It is possible that one makes a mistake while keying in an e-mail address, notwithstanding the fact that the lady being spoken of is well versed with software applications; all she had to do was click on the “Reply” button against the mail my boss had sent her. If she didn’t, that’s still not a mistake of the order that should merit a harsh article. What followed, however, was inexplicably dodgy. The lady, my erstwhile French teacher, would just not receive any call from us thereafter. Curiously though, she would answer almost all of my SMSs, pleading either that she was “not carrying the ‘mobile’” or that she was rushing to honour one of her numerous appointments of the day. That our job, for which she would be paid as much as she had demanded, was equally professionally important did not occur to her.

    In the morning of 12 May, it was a question of saving my reputation in the organization I work for. I could not have forwarded any of ‘madam’’s innumerable excuses — that the internet connection at her home had been defunct last weekend or that she had other appointments to keep or that she was busy conducting exams or that she is deemed very important by the French Embassy, which has been keeping her on her toes… My boss, I thought, must have assumed by then that I had been bluffing to him all the while and that I had not given the document to anyone for translation (maybe because I had once offered to translate it).

    I had to go to another agency’s office in the Lodi Road Area to fetch the Mandarin translation, which had been completed by long ago. I hadn’t gone over to fetch it for I thought, so far away from Gurgaon, I should make not more than one trip; more so because Lodi Estate (where Alliance Française is located) is a stone’s throw from Lodi Road. On the way, waiting to clear the Toll Plaza at 10:35 am before driving at 100 kmph on the Gurgaon Expressway, I shot the French translator an SMS, “Have you sent the translation?” Quick came the reply: “No. exam going on… will SMS you once sent. Director is co-examiner and glaring at me (sic) because am sending SMS.” This was after the whole evening of 11 May went with her not attending to any of my frantic calls and an SMS reaching me early in the morning, saying: “Was away in Bangalore on an interpretation assignment, a sudden development for Embassy and Alliance… will send from Alliance by 10:30 (am) after exam supervision. My Internet at home is still down.”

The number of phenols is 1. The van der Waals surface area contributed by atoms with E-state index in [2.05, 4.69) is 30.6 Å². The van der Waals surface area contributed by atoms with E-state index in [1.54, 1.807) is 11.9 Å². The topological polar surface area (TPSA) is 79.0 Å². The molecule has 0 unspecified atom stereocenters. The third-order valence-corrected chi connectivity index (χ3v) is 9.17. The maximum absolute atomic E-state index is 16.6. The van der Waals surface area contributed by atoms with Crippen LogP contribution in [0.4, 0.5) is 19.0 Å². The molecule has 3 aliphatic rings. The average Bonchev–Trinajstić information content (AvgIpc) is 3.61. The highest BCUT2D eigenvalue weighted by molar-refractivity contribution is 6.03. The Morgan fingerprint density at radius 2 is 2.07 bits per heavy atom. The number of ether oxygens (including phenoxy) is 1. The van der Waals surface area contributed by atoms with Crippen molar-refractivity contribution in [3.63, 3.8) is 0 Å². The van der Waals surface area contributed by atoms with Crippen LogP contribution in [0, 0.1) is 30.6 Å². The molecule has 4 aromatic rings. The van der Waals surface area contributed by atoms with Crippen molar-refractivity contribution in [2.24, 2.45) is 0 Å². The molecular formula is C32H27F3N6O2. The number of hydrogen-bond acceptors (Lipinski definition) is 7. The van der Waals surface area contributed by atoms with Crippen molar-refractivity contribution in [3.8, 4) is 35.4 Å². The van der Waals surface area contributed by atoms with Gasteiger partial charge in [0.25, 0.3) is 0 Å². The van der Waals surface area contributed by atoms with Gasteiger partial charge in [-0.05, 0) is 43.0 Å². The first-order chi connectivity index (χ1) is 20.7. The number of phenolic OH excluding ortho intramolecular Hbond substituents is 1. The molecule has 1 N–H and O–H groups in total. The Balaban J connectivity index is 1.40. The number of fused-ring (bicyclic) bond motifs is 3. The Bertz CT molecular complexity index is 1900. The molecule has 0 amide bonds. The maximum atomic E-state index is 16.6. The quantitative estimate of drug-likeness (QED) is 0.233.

After that, all my calls on the way to Lodi Road went unanswered. After collecting the Mandarin document from there, I went to AFD where the receptionist said that ‘madam’ had left the Alliance’s premises at 9:30 am. Further in my wild-goose chase, I rushed to Vasant Kunj where ‘madam’ lives, trying to contact her on phone all the while. When she did not attend to any of my calls — if you dismember a mobile phone without switching it off first, all callers keep getting the "unreachable" message even after the phone is reassembled and switched on again — I rang her MTNL number.

    After several rings, the landline phone was picked up by her son who claimed his mother had rushed out to a cyber cafe to do my work as the net at her home was dysfunctional. I was at the Vasant Kunj D Block market then, hardly 200 m from her house. Not convinced, I rushed to her house to hear the same thing again when the son opened the door about 10 minutes after I rang the doorbell. This, even as I found his mother's car parked outside her house. The woman being my teacher once, I couldn't charge her son saying his mother was a liar. If that's too harsh a statement, I'm ready to mellow it down thus: What I am sure of is that of all her SMS's and my last verbal conversation with her on 7 May, at least one was a lie, to cover which she was at loss of words, due to which she was not attending my calls. This whole affair has caused me a terrible loss of face in the office. Before the document arrived from 'P...", it was thought I was bluffing. That charge has now been withdrawn. But a complaint remains: It was professionally a wrong judgement for me to have given the work to an "unreliable person". It's a pity that a woman whose French is envied by the French is found, professionally, an unreliable person.

    The account above cannot be in public interest. But the one below certainly is. The aforementioned narration is to expose the material of which AFD’s teachers are made. For sure, the assignment the French teacher had was not sourced through AFD, but it is natural to presume that her lack of work ethic is a habit she acquired for being a member of a powerful lobby of senior teachers at the institute against whom Directors sent from France for extremely brief tenures cannot take any action.

    Part II
    From my yahoo account with slight modifications:
    Dasgupta Surajit
    suparcoeur@yahoo.fr a écrit:
    Date: Tue, 5 Apr 2005 19:10:36 +0200 (CEST)
    De: Dasgupta Surajit
    Objet: 5/4/2005. for CAMPUS: the state of affairs of Alliance Française de Delhi.
    À: Surajit Dasgupta

    Institution of lethargy

    Alliance Française de Delhi is the only institute in this city of millions whose French learning courses are recognised the world over, as it is a division of the French state that promotes the country’s language and culture. Alliance Française retains its place in the collective psyche of education enthusiasts the world over as “The Place to Learn French”. In effect thus, the institute has become an institution. Mostly due to a late adolescent craze of making a style statement by being able to utter a few expressions in French, and little for serious academic pursuit, aspirants from as far as Azadpur and Shahdara flock in large numbers to the institute’s Lodi Road centre.